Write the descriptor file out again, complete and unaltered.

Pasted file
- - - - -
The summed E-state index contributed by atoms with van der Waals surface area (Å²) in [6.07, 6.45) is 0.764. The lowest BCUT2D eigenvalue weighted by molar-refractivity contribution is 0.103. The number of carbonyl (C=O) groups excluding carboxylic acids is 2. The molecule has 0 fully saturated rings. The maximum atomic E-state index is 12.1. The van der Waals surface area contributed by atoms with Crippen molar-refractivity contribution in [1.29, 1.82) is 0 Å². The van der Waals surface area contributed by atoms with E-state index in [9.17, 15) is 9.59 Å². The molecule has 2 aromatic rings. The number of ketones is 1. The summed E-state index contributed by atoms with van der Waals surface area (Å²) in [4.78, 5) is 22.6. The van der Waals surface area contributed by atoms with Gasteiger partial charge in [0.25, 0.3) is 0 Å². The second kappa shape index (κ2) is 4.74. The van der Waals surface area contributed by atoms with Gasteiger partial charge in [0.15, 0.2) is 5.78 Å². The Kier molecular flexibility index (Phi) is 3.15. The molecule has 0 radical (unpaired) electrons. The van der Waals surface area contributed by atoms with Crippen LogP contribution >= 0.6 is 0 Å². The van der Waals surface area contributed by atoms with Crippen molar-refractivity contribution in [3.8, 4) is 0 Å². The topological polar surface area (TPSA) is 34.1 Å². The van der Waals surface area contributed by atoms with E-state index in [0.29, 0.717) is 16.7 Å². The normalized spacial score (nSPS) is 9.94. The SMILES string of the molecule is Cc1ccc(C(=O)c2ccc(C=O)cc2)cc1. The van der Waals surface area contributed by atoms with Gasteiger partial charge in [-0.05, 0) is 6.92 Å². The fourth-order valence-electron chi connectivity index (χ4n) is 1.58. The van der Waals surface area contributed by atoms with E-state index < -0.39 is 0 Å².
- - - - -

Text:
The summed E-state index contributed by atoms with van der Waals surface area (Å²) in [6.07, 6.45) is 0.764. The lowest BCUT2D eigenvalue weighted by molar-refractivity contribution is 0.103. The number of carbonyl (C=O) groups excluding carboxylic acids is 2. The molecule has 0 fully saturated rings. The maximum atomic E-state index is 12.1. The van der Waals surface area contributed by atoms with Crippen molar-refractivity contribution in [1.29, 1.82) is 0 Å². The van der Waals surface area contributed by atoms with E-state index in [9.17, 15) is 9.59 Å². The molecule has 2 aromatic rings. The number of ketones is 1. The summed E-state index contributed by atoms with van der Waals surface area (Å²) in [4.78, 5) is 22.6. The van der Waals surface area contributed by atoms with Gasteiger partial charge in [0.25, 0.3) is 0 Å². The second kappa shape index (κ2) is 4.74. The van der Waals surface area contributed by atoms with Gasteiger partial charge in [0.15, 0.2) is 5.78 Å². The Kier molecular flexibility index (Phi) is 3.15. The molecule has 0 radical (unpaired) electrons. The van der Waals surface area contributed by atoms with Crippen LogP contribution >= 0.6 is 0 Å². The van der Waals surface area contributed by atoms with Crippen molar-refractivity contribution in [3.8, 4) is 0 Å². The topological polar surface area (TPSA) is 34.1 Å². The van der Waals surface area contributed by atoms with E-state index in [0.29, 0.717) is 16.7 Å². The normalized spacial score (nSPS) is 9.94. The SMILES string of the molecule is Cc1ccc(C(=O)c2ccc(C=O)cc2)cc1. The van der Waals surface area contributed by atoms with Gasteiger partial charge in [-0.05, 0) is 6.92 Å². The fourth-order valence-electron chi connectivity index (χ4n) is 1.58. The van der Waals surface area contributed by atoms with E-state index < -0.39 is 0 Å².